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wrote:

https://en.wikipedia.org/wiki/Frederic_Tudor "In 1790, only the elite had ice for their guests. It was harvested locally in winter and stored through summers in a covered well. Ice production was very labor-intensive as it was performed entirely with hand axes and saws, and cost hundreds of dollars a ton. By 1830, though, ice was being used to preserve food and by the middle 1830s it had become a commodity."
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On Mon, 15 Jan 2018 12:33:52 -0500, "Jim Wilkins"

Sawing ice was the wintertime business for my grandfather and his sons. We had a round ice house alongside of the pond in Bay Head (a tiny village on the Great Bay next to Greenland -- now a housing development, from what I can see on Google Earth). The ice was packed in layers of sawdust and enough of it lasted to carry them through the summer.
When I was a little kid, they still sawed some ice, by hand, because my great uncle and aunt still had an icebox, and they also used it to keep milk cool on its way to market.
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On Mon, 15 Jan 2018 12:45:28 -0500, Ed Huntress

That's "Bayside," not Bay Head -- which was a favorite beach town of mine in NJ.
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On Mon, 15 Jan 2018 12:45:28 -0500

<snip>
It generated a whole cottage industry. Lots of tools for both harvesting and using it. Interesting web page here showing some of the items:
http://icetoolcollection.com/13otherrelateditems.htm
--
Leon Fisk
Grand Rapids MI/Zone 5b
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On Mon, 15 Jan 2018 14:40:46 -0400, Leon Fisk

Yeah, I recognize the saws. My grandfather's was a lot longer as I remember it, but I was about 5 when I last saw the...er, saw, and it looked big compared to me.
They'd load blocks of ice on a sledge and pull it up to the ice house by horse.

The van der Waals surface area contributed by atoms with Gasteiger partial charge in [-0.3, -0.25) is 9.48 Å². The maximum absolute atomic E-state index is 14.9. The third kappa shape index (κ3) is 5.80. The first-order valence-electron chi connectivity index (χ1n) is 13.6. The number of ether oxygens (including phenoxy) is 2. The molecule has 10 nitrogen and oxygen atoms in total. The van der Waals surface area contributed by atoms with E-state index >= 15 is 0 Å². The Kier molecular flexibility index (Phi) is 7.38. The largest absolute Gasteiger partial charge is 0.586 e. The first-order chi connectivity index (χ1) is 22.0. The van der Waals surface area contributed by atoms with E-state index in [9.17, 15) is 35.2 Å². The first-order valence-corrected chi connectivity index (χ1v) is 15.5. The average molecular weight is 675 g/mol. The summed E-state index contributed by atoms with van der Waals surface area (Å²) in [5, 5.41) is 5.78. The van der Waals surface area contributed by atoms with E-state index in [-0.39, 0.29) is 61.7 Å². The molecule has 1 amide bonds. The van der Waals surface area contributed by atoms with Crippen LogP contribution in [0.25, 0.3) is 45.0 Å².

I never saw the ones in NJ, but there are photos of the boats and fishing from the 1920s that show really big, round ice houses up the beach. There were ponds for ice on the barrier islands and the pound boats...:
https://tinyurl.com/ydbhrcbc
...would be hauled up the beach with horses, and pack the fish in barrels with ice at the ice house, whereupon they were hauled off to NYC by train.
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Ed Huntress

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On Mon, 15 Jan 2018 14:37:53 -0500

<snip>
My favorite tool was the ice plow. Nice picture about 4 pages down here:
http://www.historicsoduspoint.com/commerce/ice-harvesting/
I've come across a few in museums. One of those things that make me wonder how many were made?
Dad had told me they would cut some from a pond on their farm. Store it via sawdust like everyone else...
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Leon Fisk
Grand Rapids MI/Zone 5b
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On Mon, 15 Jan 2018 16:35:56 -0400, Leon Fisk

That's an interesting story about the high-volume ice harvesting. It sounds like a truly miserable job.
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On Mon, 15 Jan 2018 15:54:59 -0500
<snip>

Coincidental timing, this just ran in the local paper:
"Ice harvesting was Michigan's frozen winter tradition"
http://www.mlive.com/news/index.ssf/2018/01/ice_harvesting_was_michigans_f.html
--
Leon Fisk
Grand Rapids MI/Zone 5b
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On Tue, 16 Jan 2018 14:06:12 -0400, Leon Fisk

Ha. It looks like they purloined some copy from the earlier story that was posted.
It sounds like it was much the same all over, at least in the north. I wonder what they did in southern states, where they didn't have much ice? Did they eat rotten fish? d8-)
I also remember going with my dad to the town ice house, which had a huge refrigeration system. It always smelled like ammonia from the refrigerant leaks. It wasn't something I really enjoyed for that reason.